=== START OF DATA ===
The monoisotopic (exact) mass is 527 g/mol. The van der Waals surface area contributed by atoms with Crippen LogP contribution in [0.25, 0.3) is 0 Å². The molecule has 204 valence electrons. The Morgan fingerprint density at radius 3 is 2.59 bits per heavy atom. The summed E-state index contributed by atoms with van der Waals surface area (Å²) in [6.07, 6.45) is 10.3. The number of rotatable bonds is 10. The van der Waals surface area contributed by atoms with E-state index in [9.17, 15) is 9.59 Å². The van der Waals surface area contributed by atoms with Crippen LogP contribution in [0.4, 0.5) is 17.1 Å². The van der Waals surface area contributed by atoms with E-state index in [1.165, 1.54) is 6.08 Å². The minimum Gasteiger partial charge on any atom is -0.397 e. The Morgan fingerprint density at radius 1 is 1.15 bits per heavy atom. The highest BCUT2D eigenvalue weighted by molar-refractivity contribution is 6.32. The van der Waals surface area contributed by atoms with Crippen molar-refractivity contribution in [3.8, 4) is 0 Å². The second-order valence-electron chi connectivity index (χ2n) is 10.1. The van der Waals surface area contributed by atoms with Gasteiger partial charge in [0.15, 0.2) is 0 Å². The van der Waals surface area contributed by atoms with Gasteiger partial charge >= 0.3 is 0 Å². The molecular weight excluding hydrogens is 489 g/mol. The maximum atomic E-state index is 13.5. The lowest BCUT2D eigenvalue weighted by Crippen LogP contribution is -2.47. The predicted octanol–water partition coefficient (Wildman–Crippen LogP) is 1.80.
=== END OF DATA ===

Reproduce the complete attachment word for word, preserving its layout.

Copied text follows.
The monoisotopic (exact) mass is 527 g/mol. The van der Waals surface area contributed by atoms with Crippen LogP contribution in [0.25, 0.3) is 0 Å². The molecule has 204 valence electrons. The Morgan fingerprint density at radius 3 is 2.59 bits per heavy atom. The summed E-state index contributed by atoms with van der Waals surface area (Å²) in [6.07, 6.45) is 10.3. The number of rotatable bonds is 10. The van der Waals surface area contributed by atoms with E-state index in [9.17, 15) is 9.59 Å². The van der Waals surface area contributed by atoms with Crippen LogP contribution in [0.4, 0.5) is 17.1 Å². The van der Waals surface area contributed by atoms with E-state index in [1.165, 1.54) is 6.08 Å². The minimum Gasteiger partial charge on any atom is -0.397 e. The Morgan fingerprint density at radius 1 is 1.15 bits per heavy atom. The highest BCUT2D eigenvalue weighted by molar-refractivity contribution is 6.32. The van der Waals surface area contributed by atoms with Crippen molar-refractivity contribution in [3.8, 4) is 0 Å². The second-order valence-electron chi connectivity index (χ2n) is 10.1. The van der Waals surface area contributed by atoms with Gasteiger partial charge in [0.15, 0.2) is 0 Å². The van der Waals surface area contributed by atoms with Gasteiger partial charge >= 0.3 is 0 Å². The molecular weight excluding hydrogens is 489 g/mol. The maximum atomic E-state index is 13.5. The lowest BCUT2D eigenvalue weighted by Crippen LogP contribution is -2.47. The predicted octanol–water partition coefficient (Wildman–Crippen LogP) is 1.80.